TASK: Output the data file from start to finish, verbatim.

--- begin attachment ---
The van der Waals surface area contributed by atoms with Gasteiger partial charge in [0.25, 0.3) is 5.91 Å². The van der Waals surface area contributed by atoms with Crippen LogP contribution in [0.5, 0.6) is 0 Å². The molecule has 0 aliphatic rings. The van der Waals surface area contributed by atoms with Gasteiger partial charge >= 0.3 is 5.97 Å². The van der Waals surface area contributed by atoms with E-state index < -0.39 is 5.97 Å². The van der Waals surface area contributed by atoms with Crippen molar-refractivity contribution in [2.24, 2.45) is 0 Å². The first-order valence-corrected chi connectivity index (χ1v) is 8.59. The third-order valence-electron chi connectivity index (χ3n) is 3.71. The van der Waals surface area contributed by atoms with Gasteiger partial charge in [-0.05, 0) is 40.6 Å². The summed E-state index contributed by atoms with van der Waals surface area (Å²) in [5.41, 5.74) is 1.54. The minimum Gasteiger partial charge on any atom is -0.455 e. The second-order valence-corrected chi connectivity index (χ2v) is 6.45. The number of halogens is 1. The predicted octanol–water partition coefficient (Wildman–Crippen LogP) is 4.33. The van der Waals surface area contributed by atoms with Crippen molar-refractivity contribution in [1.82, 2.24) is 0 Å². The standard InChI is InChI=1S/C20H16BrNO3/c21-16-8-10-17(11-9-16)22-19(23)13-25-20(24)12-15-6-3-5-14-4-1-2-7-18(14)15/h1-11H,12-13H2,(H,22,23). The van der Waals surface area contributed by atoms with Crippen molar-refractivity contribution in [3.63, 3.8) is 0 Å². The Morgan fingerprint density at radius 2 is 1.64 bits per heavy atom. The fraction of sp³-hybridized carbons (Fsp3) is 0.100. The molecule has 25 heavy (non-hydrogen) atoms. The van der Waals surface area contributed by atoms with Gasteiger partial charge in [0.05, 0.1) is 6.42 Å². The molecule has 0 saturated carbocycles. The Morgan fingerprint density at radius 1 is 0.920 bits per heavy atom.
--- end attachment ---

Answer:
The van der Waals surface area contributed by atoms with Gasteiger partial charge in [0.25, 0.3) is 5.91 Å². The van der Waals surface area contributed by atoms with Crippen LogP contribution in [0.5, 0.6) is 0 Å². The molecule has 0 aliphatic rings. The van der Waals surface area contributed by atoms with Gasteiger partial charge >= 0.3 is 5.97 Å². The van der Waals surface area contributed by atoms with E-state index < -0.39 is 5.97 Å². The van der Waals surface area contributed by atoms with Crippen molar-refractivity contribution in [2.24, 2.45) is 0 Å². The first-order valence-corrected chi connectivity index (χ1v) is 8.59. The third-order valence-electron chi connectivity index (χ3n) is 3.71. The van der Waals surface area contributed by atoms with Gasteiger partial charge in [-0.05, 0) is 40.6 Å². The summed E-state index contributed by atoms with van der Waals surface area (Å²) in [5.41, 5.74) is 1.54. The minimum Gasteiger partial charge on any atom is -0.455 e. The second-order valence-corrected chi connectivity index (χ2v) is 6.45. The number of halogens is 1. The predicted octanol–water partition coefficient (Wildman–Crippen LogP) is 4.33. The van der Waals surface area contributed by atoms with Crippen molar-refractivity contribution in [1.82, 2.24) is 0 Å². The standard InChI is InChI=1S/C20H16BrNO3/c21-16-8-10-17(11-9-16)22-19(23)13-25-20(24)12-15-6-3-5-14-4-1-2-7-18(14)15/h1-11H,12-13H2,(H,22,23). The van der Waals surface area contributed by atoms with Crippen molar-refractivity contribution in [3.63, 3.8) is 0 Å². The Morgan fingerprint density at radius 2 is 1.64 bits per heavy atom. The fraction of sp³-hybridized carbons (Fsp3) is 0.100. The molecule has 25 heavy (non-hydrogen) atoms. The van der Waals surface area contributed by atoms with Gasteiger partial charge in [0.05, 0.1) is 6.42 Å². The molecule has 0 saturated carbocycles. The Morgan fingerprint density at radius 1 is 0.920 bits per heavy atom.